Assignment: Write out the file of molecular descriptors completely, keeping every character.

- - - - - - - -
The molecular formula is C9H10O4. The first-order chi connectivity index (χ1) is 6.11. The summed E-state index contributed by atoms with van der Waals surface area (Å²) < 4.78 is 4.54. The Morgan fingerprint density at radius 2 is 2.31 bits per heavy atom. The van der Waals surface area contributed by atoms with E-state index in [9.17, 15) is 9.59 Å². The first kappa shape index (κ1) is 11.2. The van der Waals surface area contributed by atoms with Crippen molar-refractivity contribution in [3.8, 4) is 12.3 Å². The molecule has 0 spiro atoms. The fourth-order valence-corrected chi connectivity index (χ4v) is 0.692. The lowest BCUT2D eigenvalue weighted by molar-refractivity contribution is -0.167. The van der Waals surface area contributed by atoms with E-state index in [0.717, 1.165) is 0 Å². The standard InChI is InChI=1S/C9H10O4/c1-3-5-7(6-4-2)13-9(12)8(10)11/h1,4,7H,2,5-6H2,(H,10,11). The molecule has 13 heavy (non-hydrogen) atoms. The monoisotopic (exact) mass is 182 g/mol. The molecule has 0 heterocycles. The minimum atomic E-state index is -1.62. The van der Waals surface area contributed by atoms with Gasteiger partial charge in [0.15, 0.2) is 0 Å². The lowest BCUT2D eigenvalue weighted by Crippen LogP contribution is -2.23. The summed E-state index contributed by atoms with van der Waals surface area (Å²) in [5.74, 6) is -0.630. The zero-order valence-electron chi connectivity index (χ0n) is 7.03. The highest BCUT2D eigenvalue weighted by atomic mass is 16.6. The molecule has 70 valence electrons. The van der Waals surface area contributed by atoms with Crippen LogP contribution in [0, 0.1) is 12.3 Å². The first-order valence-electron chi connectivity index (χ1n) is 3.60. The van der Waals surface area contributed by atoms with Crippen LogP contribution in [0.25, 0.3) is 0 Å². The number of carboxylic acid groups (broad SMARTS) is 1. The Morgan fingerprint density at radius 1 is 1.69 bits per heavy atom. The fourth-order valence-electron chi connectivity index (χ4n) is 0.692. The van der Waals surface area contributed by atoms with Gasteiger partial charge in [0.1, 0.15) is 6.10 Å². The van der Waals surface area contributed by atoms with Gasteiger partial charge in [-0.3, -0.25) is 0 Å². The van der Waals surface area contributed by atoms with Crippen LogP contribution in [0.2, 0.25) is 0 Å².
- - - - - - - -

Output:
The molecular formula is C9H10O4. The first-order chi connectivity index (χ1) is 6.11. The summed E-state index contributed by atoms with van der Waals surface area (Å²) < 4.78 is 4.54. The Morgan fingerprint density at radius 2 is 2.31 bits per heavy atom. The van der Waals surface area contributed by atoms with E-state index in [9.17, 15) is 9.59 Å². The first kappa shape index (κ1) is 11.2. The van der Waals surface area contributed by atoms with Crippen molar-refractivity contribution in [3.8, 4) is 12.3 Å². The molecule has 0 spiro atoms. The fourth-order valence-corrected chi connectivity index (χ4v) is 0.692. The lowest BCUT2D eigenvalue weighted by molar-refractivity contribution is -0.167. The van der Waals surface area contributed by atoms with E-state index in [0.717, 1.165) is 0 Å². The standard InChI is InChI=1S/C9H10O4/c1-3-5-7(6-4-2)13-9(12)8(10)11/h1,4,7H,2,5-6H2,(H,10,11). The molecule has 13 heavy (non-hydrogen) atoms. The monoisotopic (exact) mass is 182 g/mol. The molecule has 0 heterocycles. The minimum atomic E-state index is -1.62. The van der Waals surface area contributed by atoms with Gasteiger partial charge in [0.15, 0.2) is 0 Å². The lowest BCUT2D eigenvalue weighted by Crippen LogP contribution is -2.23. The summed E-state index contributed by atoms with van der Waals surface area (Å²) in [5.74, 6) is -0.630. The zero-order valence-electron chi connectivity index (χ0n) is 7.03. The highest BCUT2D eigenvalue weighted by atomic mass is 16.6. The molecule has 70 valence electrons. The van der Waals surface area contributed by atoms with Crippen LogP contribution in [0, 0.1) is 12.3 Å². The first-order valence-electron chi connectivity index (χ1n) is 3.60. The van der Waals surface area contributed by atoms with Crippen LogP contribution in [0.25, 0.3) is 0 Å². The number of carboxylic acid groups (broad SMARTS) is 1. The Morgan fingerprint density at radius 1 is 1.69 bits per heavy atom. The fourth-order valence-electron chi connectivity index (χ4n) is 0.692. The van der Waals surface area contributed by atoms with Gasteiger partial charge in [0.1, 0.15) is 6.10 Å². The van der Waals surface area contributed by atoms with Gasteiger partial charge in [-0.3, -0.25) is 0 Å². The van der Waals surface area contributed by atoms with Crippen LogP contribution in [0.2, 0.25) is 0 Å².